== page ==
To The North
Celtic Christianity spread first from Ireland to Scotland, then on to Northern England.
Saint Columba sailed to Iona in Scotland in AD 563.
Saint Columba or Colmcille
Columba was a tall, strong man with a booming voice, who was expected to become a warrior. He was from the royal line of Ulster, which claimed descent from Niall of the Nine Hostages.
However he had a love of books and of God and decided to become a monk as a young man. His family gave him the hill called Daire Choluim Cille, where he founded his first monastery. This place later became the city of Derry, sometimes called Londonderry.
One day he visited Finnian's monastery and secretly copied a book of Psalms. Finnian demanded the copy but Columba refused. Both appealed to King Diarmaid, who ruled that 'to every cow belongs her calf.' This disagreement along with a separate blood feud sparked a war between the Southern and Northern o'Neills.
Despite Columba's prayers, his side lost.
So, although he was reluctant to, he needed to go into exile.
He and several relatives set sail in a currach ( an old Irish hide boat) for Iona in 561 AD to found a monastic community there. He was clearly homesick and said it the first place that he couldn't see Ireland from. One place in Iona is still called 'the hill with its back to Ireland.'
He taught the people of Galloway and the Western Isles, before travelling to the land of the Picts. The Pictish priests of Inverness tried to stop him with their spells, but Columba chanted Psalm 44 , his booming voice terrifying the local people. The king had ordered that the gates would remain closed, but when Columba raised his arm and did the sign of the cross, the gates were hurriedly opened.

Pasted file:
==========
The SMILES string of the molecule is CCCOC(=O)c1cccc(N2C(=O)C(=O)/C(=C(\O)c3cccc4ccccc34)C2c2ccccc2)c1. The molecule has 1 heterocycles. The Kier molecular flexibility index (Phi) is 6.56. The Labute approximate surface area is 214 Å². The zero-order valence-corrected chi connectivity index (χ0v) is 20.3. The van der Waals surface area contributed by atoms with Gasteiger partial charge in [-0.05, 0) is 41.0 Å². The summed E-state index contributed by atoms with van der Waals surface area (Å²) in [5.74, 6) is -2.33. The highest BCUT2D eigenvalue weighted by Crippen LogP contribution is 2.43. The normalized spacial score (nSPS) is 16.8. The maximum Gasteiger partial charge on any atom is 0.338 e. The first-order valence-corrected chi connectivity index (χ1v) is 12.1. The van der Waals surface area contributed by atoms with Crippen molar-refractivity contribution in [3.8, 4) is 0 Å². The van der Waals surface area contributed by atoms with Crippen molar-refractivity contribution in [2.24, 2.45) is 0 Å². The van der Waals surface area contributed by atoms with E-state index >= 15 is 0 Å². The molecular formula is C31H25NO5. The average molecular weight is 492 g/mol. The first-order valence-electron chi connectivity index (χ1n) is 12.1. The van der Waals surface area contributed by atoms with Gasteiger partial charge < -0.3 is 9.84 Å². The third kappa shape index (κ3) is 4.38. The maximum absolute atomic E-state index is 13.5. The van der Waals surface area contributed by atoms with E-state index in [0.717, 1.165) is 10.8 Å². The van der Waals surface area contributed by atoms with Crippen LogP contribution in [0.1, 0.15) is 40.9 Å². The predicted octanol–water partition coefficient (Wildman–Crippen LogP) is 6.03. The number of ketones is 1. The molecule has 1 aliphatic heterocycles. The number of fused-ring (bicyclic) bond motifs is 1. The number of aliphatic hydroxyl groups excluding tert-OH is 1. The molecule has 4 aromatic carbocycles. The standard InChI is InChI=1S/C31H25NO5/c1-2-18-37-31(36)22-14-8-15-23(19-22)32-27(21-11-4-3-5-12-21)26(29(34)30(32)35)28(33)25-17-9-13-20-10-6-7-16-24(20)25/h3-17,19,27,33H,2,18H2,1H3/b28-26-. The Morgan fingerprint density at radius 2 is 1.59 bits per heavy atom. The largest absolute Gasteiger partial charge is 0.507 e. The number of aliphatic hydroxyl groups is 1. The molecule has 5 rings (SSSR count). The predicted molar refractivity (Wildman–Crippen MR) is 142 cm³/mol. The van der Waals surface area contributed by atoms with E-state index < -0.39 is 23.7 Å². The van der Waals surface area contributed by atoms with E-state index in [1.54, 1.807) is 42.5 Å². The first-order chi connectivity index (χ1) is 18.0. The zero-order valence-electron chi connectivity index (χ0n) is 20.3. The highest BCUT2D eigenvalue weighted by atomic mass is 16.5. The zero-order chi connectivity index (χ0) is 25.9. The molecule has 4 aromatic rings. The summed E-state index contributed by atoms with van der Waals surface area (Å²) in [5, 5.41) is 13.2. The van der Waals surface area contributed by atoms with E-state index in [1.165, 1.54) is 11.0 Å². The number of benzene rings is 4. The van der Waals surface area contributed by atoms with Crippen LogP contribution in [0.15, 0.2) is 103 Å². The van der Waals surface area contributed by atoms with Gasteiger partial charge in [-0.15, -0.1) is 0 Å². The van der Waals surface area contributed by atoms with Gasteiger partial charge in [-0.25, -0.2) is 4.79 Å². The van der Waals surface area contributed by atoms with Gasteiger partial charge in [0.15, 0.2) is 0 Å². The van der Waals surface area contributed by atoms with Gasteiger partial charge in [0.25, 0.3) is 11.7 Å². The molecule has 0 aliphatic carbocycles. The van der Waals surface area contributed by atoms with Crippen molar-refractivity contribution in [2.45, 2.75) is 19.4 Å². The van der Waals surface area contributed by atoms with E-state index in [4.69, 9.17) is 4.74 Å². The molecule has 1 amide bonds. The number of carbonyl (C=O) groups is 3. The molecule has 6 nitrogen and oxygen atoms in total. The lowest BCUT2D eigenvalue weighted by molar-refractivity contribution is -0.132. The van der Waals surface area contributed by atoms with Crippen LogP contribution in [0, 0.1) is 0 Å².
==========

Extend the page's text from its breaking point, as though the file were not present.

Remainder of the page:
King Brude confirmed his possession of Iona and gave him permission to carry out his mission. Columba himself went on missionary journeys to Skye, Ardnamurchan, Tiree, Kintyre, Loch Ness, Lochaber and monks from Iona travelled throughout Scotland.
When he saw that a peasant women was surviving on nettle soup, he decided it was good enough for himself and the monks. However the cook decided to secretly add milk through a hollow stick, that he used to stir the soup. When Columba discovered this deception, after a moment of formidable anger, he roared with laughter and decreed a more sensible diet in the future.
Bede writes that Columba had 'joy in the Holy Spirit in his inmost heart.' He is a man I would love to have met, who was both charismatic and passionate.
Unfortunately I don't have space to tell the stories of the others who first took the gospel to the North of Britain. Saint Ninian and Saint Kentigern (also known as Saint Mungo) are most notable, but there were unnamed Christians who took the Gospel over Hadrian's Wall in the Roman period. Probably the first 'Scottish' Churches were founded there.
The Blessing from the modern Scottish Church
To the West tells the story of St Patrick
Saints tells the story of St Aidan left Iona for Holy Island to bring the gospel to the Anglo-Saxons and of St Hilda.
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